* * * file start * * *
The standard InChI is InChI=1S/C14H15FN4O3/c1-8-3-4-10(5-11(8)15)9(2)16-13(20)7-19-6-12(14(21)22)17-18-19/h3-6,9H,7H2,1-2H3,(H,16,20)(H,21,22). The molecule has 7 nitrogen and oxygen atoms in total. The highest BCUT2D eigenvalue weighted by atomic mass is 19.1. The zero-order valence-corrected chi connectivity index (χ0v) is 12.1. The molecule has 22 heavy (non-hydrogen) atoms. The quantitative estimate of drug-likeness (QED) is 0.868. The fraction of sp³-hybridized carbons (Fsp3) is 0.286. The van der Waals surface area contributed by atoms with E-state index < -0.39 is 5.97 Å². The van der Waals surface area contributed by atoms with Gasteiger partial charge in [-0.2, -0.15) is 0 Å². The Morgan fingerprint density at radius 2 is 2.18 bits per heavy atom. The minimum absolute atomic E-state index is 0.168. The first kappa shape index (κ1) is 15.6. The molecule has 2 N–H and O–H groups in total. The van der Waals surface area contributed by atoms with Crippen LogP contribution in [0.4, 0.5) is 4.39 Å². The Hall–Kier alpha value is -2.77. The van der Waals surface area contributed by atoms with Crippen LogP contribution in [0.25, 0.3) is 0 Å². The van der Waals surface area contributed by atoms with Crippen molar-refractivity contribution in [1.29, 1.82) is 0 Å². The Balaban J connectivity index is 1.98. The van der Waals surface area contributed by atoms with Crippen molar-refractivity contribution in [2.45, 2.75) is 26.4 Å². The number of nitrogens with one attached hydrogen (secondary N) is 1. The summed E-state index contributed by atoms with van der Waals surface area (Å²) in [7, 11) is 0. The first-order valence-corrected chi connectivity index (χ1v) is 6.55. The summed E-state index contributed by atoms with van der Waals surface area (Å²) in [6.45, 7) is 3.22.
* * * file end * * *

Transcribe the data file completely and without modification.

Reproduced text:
The standard InChI is InChI=1S/C14H15FN4O3/c1-8-3-4-10(5-11(8)15)9(2)16-13(20)7-19-6-12(14(21)22)17-18-19/h3-6,9H,7H2,1-2H3,(H,16,20)(H,21,22). The molecule has 7 nitrogen and oxygen atoms in total. The highest BCUT2D eigenvalue weighted by atomic mass is 19.1. The zero-order valence-corrected chi connectivity index (χ0v) is 12.1. The molecule has 22 heavy (non-hydrogen) atoms. The quantitative estimate of drug-likeness (QED) is 0.868. The fraction of sp³-hybridized carbons (Fsp3) is 0.286. The van der Waals surface area contributed by atoms with E-state index < -0.39 is 5.97 Å². The van der Waals surface area contributed by atoms with Gasteiger partial charge in [-0.2, -0.15) is 0 Å². The Morgan fingerprint density at radius 2 is 2.18 bits per heavy atom. The minimum absolute atomic E-state index is 0.168. The first kappa shape index (κ1) is 15.6. The molecule has 2 N–H and O–H groups in total. The van der Waals surface area contributed by atoms with Crippen LogP contribution in [0.4, 0.5) is 4.39 Å². The Hall–Kier alpha value is -2.77. The van der Waals surface area contributed by atoms with Crippen LogP contribution in [0.25, 0.3) is 0 Å². The van der Waals surface area contributed by atoms with Crippen molar-refractivity contribution in [1.29, 1.82) is 0 Å². The Balaban J connectivity index is 1.98. The van der Waals surface area contributed by atoms with Crippen molar-refractivity contribution in [2.45, 2.75) is 26.4 Å². The number of nitrogens with one attached hydrogen (secondary N) is 1. The summed E-state index contributed by atoms with van der Waals surface area (Å²) in [7, 11) is 0. The first-order valence-corrected chi connectivity index (χ1v) is 6.55. The summed E-state index contributed by atoms with van der Waals surface area (Å²) in [6.45, 7) is 3.22.